Essential oils are an excellent addition to your therapeutic or culinary collection kit. The can also be used in mixology and distilling homemade sprits!
I first started making essential oils to add to my gin!
They have tons of benefits and are extremely aromatic. Because small amounts are extracted per batch, they can be very expensive.
You can make them at home for a fraction of the price. All you’ll need is a still, bunches of your favorite plant, some storage bottles, and time. In this post, you will learn the entire process of making your own essential oils from harvesting plant material to distilling and storing.
In this guide i’ll share a few of the different methods used to make essentail oils and give you my step by step guide to making the best oils at home.
Quick Summary; How To Make Essential Oil
To make essential oil:
- Harvest the plant material of your choice at its peak, preferably in the morning.
- Wash well and remove unwanted parts.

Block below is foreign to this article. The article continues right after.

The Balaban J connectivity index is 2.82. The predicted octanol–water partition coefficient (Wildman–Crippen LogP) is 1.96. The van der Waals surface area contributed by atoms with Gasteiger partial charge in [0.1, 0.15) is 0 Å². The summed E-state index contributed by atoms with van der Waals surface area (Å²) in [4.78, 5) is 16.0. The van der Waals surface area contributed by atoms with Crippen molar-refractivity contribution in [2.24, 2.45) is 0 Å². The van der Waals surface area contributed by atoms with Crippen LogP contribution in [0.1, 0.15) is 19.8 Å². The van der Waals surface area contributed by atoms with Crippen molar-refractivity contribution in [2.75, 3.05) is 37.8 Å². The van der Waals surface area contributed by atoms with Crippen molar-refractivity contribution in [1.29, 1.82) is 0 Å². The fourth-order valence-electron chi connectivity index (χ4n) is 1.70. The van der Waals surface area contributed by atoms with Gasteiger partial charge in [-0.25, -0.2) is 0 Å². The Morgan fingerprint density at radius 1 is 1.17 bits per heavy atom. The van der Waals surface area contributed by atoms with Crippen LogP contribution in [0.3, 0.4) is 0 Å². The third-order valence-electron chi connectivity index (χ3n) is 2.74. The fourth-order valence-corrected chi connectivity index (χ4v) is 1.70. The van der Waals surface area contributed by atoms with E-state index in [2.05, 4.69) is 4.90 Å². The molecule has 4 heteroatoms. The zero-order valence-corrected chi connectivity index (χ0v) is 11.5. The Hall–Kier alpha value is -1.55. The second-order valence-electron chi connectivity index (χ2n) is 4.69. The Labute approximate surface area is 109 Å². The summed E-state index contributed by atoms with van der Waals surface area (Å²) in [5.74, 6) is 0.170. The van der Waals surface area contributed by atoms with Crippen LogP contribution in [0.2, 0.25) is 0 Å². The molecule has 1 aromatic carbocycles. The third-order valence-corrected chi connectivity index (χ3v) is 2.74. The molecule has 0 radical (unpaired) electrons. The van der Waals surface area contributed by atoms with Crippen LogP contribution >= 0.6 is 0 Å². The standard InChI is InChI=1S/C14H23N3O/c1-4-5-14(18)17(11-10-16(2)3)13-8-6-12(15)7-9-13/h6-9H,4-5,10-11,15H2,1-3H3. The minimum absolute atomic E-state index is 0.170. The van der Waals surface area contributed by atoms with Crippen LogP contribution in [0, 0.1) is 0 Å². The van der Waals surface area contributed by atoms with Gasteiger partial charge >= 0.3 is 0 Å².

- Dry the plants away from direct sunlight.
- Clean and set up your still.
- Add water to the boiler and place your herbs.
- Heat the boiler to 212℉ (100℃).
- Place collecting jars at the exit of the condenser.
- Once you’ve collected the liquid, let it settle for at least 12 hours.
- Use a pipette to collect the oil.
- Pour it into dark glass bottles.
- Label the bottles and store them in a cool, dark place.
What Exactly Are Essential Oils?
Essential oils are highly aromatic, concentrated oils extracted from plants. Within this realm, there are two distinct components: hydrosol and essential oils themselves. Here’s a closer look at their characteristics.
Hydrosol, also called floral water, is a by-product of steam distillation. When you distill plant material, the vapor carrying the volatile oils gets condensed and transfers into collecting jars. Once in the jars, the water and oil separate, and the oil gets collected. The remaining water is hydrosol, and it carries the mild aromas of essential oils. Floral water is water soluble and is often used as facial toners, room sprays, or mists.